Mitsubishi also heaped criticism on the American-led Tokyo war crimes trials of 1946 to 1948, openly questioning whether Japan ever “invaded” China at all. The company warned that a redress award for the elderly Chinese plaintiffs, or even a court finding that forced labor had occurred, would saddle Japan with a “mistaken burden of the soul” for hundreds of years. Due to a deadline for filing claims, Mitsubishi was not penalized.
In unusual remarks at the Nagano District Court, the judge expressed his personal desire that Chinese forced-labor victims be compensated through non-judicial means. Germany, the leading model for proactively rectifying past injustices via reparations, provides the obvious example for settling WWII forced-labor accounts.
The “Remembrance, Responsibility and the Future” Foundation was established in 2000, with $6 billion provided by the German government and more than 6,500 industrial enterprises. By late 2005, about 1.6 million forced-labor victims or their heirs had received individual apologies and symbolic compensation of up to $10,000. Similarly, the Austrian Reconciliation Fund recently finished paying out nearly $350 million to 132,000 workers forced to toil for the Nazi war machine, or families.
Beginning in the mid-1990s, Swiss and French banks and insurance companies paid hefty restitution for assets looted from Holocaust victims. In 1988, both the US Congress and the Canadian Parliament granted official apologies and individual compensation to ethnic Japanese interned during the war. The ongoing reparations movement includes historical truth commissions in dozens of countries, the return of ancestoral lands and human remains to native peoples, and the rewriting of educational curricula to honestly confront past wrongdoing.
Japan, by contrast, has largely gotten away with its anachronistic approach. With strong backing from the US State Department, Japan’s government and corporations have refused to compensate – or even clearly apologize to – tens of thousands of former Allied POWs who performed forced labor. Some 10,000 Koreans and 300 Allied POWs provided forced labor for Aso Mining Co., the former family business of Aso Taro, Japan's current foreign minister.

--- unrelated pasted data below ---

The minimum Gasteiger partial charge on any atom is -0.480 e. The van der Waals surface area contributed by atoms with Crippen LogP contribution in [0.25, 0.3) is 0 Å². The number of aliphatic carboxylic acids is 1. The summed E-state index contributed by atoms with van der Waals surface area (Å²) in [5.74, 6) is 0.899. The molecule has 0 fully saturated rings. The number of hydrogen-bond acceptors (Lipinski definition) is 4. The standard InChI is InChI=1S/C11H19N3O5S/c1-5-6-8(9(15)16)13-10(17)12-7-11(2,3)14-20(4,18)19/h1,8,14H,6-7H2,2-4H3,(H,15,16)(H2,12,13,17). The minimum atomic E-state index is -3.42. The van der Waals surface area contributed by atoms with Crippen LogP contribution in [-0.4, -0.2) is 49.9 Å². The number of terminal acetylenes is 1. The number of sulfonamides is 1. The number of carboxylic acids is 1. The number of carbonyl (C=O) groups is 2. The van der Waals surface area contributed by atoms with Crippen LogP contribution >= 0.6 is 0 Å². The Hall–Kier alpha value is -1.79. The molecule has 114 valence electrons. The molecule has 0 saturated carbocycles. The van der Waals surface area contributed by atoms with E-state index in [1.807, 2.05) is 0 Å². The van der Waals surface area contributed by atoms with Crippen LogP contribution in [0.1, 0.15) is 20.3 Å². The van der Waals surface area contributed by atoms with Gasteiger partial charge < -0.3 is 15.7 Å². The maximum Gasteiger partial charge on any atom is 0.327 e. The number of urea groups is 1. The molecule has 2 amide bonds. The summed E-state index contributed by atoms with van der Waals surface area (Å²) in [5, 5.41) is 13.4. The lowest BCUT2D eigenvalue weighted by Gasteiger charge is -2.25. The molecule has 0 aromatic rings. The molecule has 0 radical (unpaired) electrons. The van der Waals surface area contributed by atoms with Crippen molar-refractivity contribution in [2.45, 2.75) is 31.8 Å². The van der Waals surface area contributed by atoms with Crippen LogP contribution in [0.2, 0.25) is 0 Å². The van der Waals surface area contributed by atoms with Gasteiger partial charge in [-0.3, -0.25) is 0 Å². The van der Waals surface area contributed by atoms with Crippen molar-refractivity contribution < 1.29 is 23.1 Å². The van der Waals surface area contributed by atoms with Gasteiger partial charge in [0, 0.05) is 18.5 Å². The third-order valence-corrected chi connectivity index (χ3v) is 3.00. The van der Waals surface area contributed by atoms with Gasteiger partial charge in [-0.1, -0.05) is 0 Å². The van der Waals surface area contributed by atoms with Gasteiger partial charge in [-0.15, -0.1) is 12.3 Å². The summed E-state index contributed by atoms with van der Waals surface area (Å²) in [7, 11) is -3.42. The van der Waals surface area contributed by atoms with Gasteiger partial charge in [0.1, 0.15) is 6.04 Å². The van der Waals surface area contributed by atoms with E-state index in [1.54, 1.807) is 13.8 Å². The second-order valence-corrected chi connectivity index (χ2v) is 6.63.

South Korea’s Truth Commission on Forced Mobilization under Japanese Imperialism works to repatriate the remains of Korean conscripts that have languished in communal mausoleums in Japan for over half a century. The Seoul government plans to compensate surviving laborers itself, having waived its right to claim their unpaid wages in 1965 in exchange for badly needed economic assistance from Japan.
But new forced-labor lawsuits in Chinese courts might push Japanese leaders into enacting a German-style compensation fund based on self-interest. A shifting calculus of costs and benefits related to economics, security and international reputation could make reparations less painful than perpetual intransigence.
Losing Chinese market share in the run-up to the Beijing Olympics in 2008, from government action or consumer boycotts, would seriously hurt Japanese corporate balance sheets. A concrete step toward historical reconciliation would decrease military tensions and improve Japan’s image throughout the region. And unless China drops its objections, Tokyo’s desire for a permanent seat on the UN Security Council will remain blocked.
The center of gravity for the forced-labor redress campaign is steadily shifting to China. Chinese individuals and corporations contribute hundreds of thousands of dollars to a fund to support China-side litigation efforts. Petitions demanding compensation are presented to the Chinese offices of Japanese conglomerates amid heavy media coverage. A five-volume collection of oral histories of forced laborers was recently published, as the feisty internet generation picks up the reparations torch.
Increased global activism and media attention expose the incongruity of Japan’s pretensions to leadership and its failure to address past transgressions. Until Japan moves beyond narrow legalism and conforms to emerging standards of moral accountability, the nation will have few followers.
William Underwood, a faculty member at Kurume Kogyo University, is completing a doctoral dissertation at Kyushu University on the topic of Chinese forced-labor redress. He can be reached at firstname.lastname@example.org.